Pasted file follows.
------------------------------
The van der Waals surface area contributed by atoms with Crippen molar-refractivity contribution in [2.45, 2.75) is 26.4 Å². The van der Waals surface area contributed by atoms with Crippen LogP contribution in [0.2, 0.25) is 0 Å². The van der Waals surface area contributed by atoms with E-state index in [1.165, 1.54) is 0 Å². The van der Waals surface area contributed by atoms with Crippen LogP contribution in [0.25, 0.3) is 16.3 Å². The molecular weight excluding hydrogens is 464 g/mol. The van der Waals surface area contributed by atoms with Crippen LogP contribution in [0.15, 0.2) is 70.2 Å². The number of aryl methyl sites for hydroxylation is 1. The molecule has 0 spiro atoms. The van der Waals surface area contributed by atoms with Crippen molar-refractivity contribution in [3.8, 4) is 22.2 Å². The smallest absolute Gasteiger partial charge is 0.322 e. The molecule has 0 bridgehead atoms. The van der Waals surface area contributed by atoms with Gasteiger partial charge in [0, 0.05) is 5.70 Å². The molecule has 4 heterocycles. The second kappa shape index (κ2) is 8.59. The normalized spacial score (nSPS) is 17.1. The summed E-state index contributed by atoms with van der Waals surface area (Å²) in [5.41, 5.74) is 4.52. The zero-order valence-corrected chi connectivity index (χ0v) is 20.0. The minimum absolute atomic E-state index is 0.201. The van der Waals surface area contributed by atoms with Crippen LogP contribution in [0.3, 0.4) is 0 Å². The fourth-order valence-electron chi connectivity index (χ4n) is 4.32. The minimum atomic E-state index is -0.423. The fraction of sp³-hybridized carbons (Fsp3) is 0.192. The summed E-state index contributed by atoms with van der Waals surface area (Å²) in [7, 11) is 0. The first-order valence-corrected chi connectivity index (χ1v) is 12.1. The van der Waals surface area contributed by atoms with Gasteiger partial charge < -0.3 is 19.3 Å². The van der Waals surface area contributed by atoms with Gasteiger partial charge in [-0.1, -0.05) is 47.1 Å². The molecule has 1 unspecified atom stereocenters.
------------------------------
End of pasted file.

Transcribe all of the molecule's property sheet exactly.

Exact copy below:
The van der Waals surface area contributed by atoms with Crippen molar-refractivity contribution in [2.45, 2.75) is 26.4 Å². The van der Waals surface area contributed by atoms with Crippen LogP contribution in [0.2, 0.25) is 0 Å². The van der Waals surface area contributed by atoms with E-state index in [1.165, 1.54) is 0 Å². The van der Waals surface area contributed by atoms with Crippen LogP contribution in [0.25, 0.3) is 16.3 Å². The molecular weight excluding hydrogens is 464 g/mol. The van der Waals surface area contributed by atoms with Crippen LogP contribution in [0.15, 0.2) is 70.2 Å². The number of aryl methyl sites for hydroxylation is 1. The molecule has 0 spiro atoms. The van der Waals surface area contributed by atoms with Crippen molar-refractivity contribution in [3.8, 4) is 22.2 Å². The smallest absolute Gasteiger partial charge is 0.322 e. The molecule has 0 bridgehead atoms. The van der Waals surface area contributed by atoms with Gasteiger partial charge in [0, 0.05) is 5.70 Å². The molecule has 4 heterocycles. The second kappa shape index (κ2) is 8.59. The normalized spacial score (nSPS) is 17.1. The summed E-state index contributed by atoms with van der Waals surface area (Å²) in [5.41, 5.74) is 4.52. The zero-order valence-corrected chi connectivity index (χ0v) is 20.0. The minimum absolute atomic E-state index is 0.201. The van der Waals surface area contributed by atoms with Crippen LogP contribution in [0.3, 0.4) is 0 Å². The fourth-order valence-electron chi connectivity index (χ4n) is 4.32. The minimum atomic E-state index is -0.423. The fraction of sp³-hybridized carbons (Fsp3) is 0.192. The summed E-state index contributed by atoms with van der Waals surface area (Å²) in [7, 11) is 0. The first-order valence-corrected chi connectivity index (χ1v) is 12.1. The van der Waals surface area contributed by atoms with Gasteiger partial charge < -0.3 is 19.3 Å². The van der Waals surface area contributed by atoms with Gasteiger partial charge in [-0.1, -0.05) is 47.1 Å². The molecule has 1 unspecified atom stereocenters.